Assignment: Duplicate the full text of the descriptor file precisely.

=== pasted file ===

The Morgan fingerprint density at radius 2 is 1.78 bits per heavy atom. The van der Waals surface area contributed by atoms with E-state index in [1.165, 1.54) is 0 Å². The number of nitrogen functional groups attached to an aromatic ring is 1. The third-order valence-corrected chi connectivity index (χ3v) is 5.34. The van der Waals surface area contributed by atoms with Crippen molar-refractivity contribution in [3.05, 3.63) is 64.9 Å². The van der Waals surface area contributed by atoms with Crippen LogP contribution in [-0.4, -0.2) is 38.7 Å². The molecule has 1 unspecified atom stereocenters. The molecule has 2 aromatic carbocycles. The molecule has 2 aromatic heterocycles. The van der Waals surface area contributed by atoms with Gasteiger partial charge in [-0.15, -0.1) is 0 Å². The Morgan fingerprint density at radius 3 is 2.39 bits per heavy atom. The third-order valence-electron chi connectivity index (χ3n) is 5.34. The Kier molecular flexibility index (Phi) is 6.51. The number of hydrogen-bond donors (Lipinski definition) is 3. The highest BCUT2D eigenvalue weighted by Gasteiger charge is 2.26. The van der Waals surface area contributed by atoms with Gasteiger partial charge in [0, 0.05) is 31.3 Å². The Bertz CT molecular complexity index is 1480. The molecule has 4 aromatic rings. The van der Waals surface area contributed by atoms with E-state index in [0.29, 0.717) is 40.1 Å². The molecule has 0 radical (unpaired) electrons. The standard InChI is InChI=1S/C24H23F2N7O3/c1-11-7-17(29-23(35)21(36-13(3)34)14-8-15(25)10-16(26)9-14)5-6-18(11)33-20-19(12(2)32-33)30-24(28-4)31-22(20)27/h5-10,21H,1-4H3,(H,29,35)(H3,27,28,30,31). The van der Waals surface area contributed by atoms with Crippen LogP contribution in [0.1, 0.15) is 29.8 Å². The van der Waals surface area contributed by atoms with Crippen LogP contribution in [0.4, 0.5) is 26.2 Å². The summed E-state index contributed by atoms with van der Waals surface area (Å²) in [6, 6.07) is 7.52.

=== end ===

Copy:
The Morgan fingerprint density at radius 2 is 1.78 bits per heavy atom. The van der Waals surface area contributed by atoms with E-state index in [1.165, 1.54) is 0 Å². The number of nitrogen functional groups attached to an aromatic ring is 1. The third-order valence-corrected chi connectivity index (χ3v) is 5.34. The van der Waals surface area contributed by atoms with Crippen molar-refractivity contribution in [3.05, 3.63) is 64.9 Å². The van der Waals surface area contributed by atoms with Crippen LogP contribution in [-0.4, -0.2) is 38.7 Å². The molecule has 1 unspecified atom stereocenters. The molecule has 2 aromatic carbocycles. The molecule has 2 aromatic heterocycles. The van der Waals surface area contributed by atoms with Gasteiger partial charge in [-0.15, -0.1) is 0 Å². The Morgan fingerprint density at radius 3 is 2.39 bits per heavy atom. The third-order valence-electron chi connectivity index (χ3n) is 5.34. The Kier molecular flexibility index (Phi) is 6.51. The number of hydrogen-bond donors (Lipinski definition) is 3. The highest BCUT2D eigenvalue weighted by Gasteiger charge is 2.26. The van der Waals surface area contributed by atoms with Gasteiger partial charge in [0, 0.05) is 31.3 Å². The Bertz CT molecular complexity index is 1480. The molecule has 4 aromatic rings. The van der Waals surface area contributed by atoms with E-state index in [0.29, 0.717) is 40.1 Å². The molecule has 0 radical (unpaired) electrons. The standard InChI is InChI=1S/C24H23F2N7O3/c1-11-7-17(29-23(35)21(36-13(3)34)14-8-15(25)10-16(26)9-14)5-6-18(11)33-20-19(12(2)32-33)30-24(28-4)31-22(20)27/h5-10,21H,1-4H3,(H,29,35)(H3,27,28,30,31). The van der Waals surface area contributed by atoms with Crippen LogP contribution in [0.1, 0.15) is 29.8 Å². The van der Waals surface area contributed by atoms with Crippen LogP contribution in [0.4, 0.5) is 26.2 Å². The summed E-state index contributed by atoms with van der Waals surface area (Å²) in [6, 6.07) is 7.52.